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Blazers 83 - Clippers 72

A mere 22 hours after they finished playing a game in Portland, the Clippers and Blazers played another one in LA.  And while the outcome looks the same in the standings, the two games were very, very different.  Where both teams shot lights out on Friday (55% and 56%), both struggled mightily on Saturday (38% and 39%).  Although it should be noted that 39% for the Clippers is far from their worst shooting night against Portland this season - they shot 31% on 2/27.  It almost goes without saying that the Blazers swept the season series against the Clippers, 3-0.

Early in the season when I looked at the strange scheduling quirk that had the Clippers facing the Blazers 0 times in almost five months, followed by 3 meetings after the All Star Break, I felt a little sorry for the Blazers.  After all, given the conventional wisdom at the time, it seemed the Blazers were likely to face Elton Brand in three season meetings where all the other teams in the league would avoid the Clippers' best player for most of the season.  Instead, Brand remained out, and more Clipper stars joined him on the sideline, and the Blazers managed to go 3-0 against a Clipper's team missing both Brand AND Chris Kaman (and many others of course) in all three meetings.  So much for scheduling quirks.

The story of this game is the Clippers injury-induced absurd absence of size.  Josh Powell (6'9", 225), an undersized power forward is currently the Clippers' starting center.  Al Thornton (6'8", 220), a natural small forward, has been forced to play power forward.  From the opening tap they were matching up against Joel Przybilla (7'1", 255) and LaMarcus Aldridge (6'11", 240).  To make matters worse, because Aldridge is the bigger scoring threat, the Clippers put Powell on him, leaving Thornton on Przybilla, giving away at least 5 inches and 35 pounds, not to mention about a foot in reach.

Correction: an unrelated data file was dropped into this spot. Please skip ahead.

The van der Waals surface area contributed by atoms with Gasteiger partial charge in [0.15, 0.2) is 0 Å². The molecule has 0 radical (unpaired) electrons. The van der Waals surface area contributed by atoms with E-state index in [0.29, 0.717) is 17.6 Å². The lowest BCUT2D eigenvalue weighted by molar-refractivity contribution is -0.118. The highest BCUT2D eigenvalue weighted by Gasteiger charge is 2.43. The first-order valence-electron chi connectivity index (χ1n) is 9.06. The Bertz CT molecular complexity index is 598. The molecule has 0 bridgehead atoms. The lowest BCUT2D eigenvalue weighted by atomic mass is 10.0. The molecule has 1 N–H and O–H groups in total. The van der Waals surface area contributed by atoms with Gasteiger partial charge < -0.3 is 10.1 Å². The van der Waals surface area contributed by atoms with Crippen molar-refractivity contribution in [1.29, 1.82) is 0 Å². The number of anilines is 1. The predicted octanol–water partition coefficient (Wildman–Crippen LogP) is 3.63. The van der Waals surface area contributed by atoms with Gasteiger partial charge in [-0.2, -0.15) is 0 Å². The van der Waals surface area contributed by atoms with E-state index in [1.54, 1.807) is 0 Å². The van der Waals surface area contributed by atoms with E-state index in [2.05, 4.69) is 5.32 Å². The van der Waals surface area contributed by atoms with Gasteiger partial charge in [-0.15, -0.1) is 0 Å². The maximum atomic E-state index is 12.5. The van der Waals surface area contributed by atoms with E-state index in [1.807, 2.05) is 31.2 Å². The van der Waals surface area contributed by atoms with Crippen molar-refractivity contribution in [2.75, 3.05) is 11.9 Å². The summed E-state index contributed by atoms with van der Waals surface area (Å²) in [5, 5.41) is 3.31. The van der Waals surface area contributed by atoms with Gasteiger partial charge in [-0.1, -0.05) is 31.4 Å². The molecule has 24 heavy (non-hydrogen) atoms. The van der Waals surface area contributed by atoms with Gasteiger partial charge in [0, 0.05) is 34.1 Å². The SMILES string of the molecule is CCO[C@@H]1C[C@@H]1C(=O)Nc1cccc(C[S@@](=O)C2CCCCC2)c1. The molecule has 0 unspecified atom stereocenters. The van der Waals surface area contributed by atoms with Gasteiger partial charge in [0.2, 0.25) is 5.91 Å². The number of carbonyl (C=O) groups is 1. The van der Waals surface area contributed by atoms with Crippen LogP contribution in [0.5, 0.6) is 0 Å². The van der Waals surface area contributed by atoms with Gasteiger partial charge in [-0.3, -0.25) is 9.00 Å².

I don't think it's a coincidence that Al shot 4 for 21 in the back-to-backs.  The guy was exhausted from leaning on a 7 footer on defense, and consequently he didn't have his legs under him on his jumper.  

On the other end of that match up, as the only big man with legitimate NBA size, Przybilla had his way on the boards.  He finished with a career-high 25 rebounds, 7 of those on the offensive end, and also shot 7 for 10 for 14 points.  The Clippers searched all game long for a way to match up with Aldridge (who finished with 21 and 10) and Przybilla, but to no avail.  MDsr probably should have given more minutes to Nick Fazekas (who had 9 rebounds in 17 minutes).  

Instead, in an act of desperation, he tried the 6'3" Cat Mobley on Aldridge so he could put Powell on Przybilla.   MDsr's reliance on his Blanket is a common-theme on this blog.  But his tendency to have him defend against some really big guys is perhaps the strangest manifestation.  Yes, Cat's had success defending the likes of Carmelo Anthony and Dirk Nowitzki and to a lesser extent Lamar Odom.  But it's one thing to stick him on Nowitzki when no one else can stop him, and he's far and away the Mavs best option.  At the end last night, with Cat on Aldridge, Al Thornton was left checking Brandon Roy, who is, after, the Blazers best player.  I'm not sure how that made sense.

Still, it's hard to fault the coach.  He just really didn't have enough arrows in his quiver last night.  And the ones he had were all short.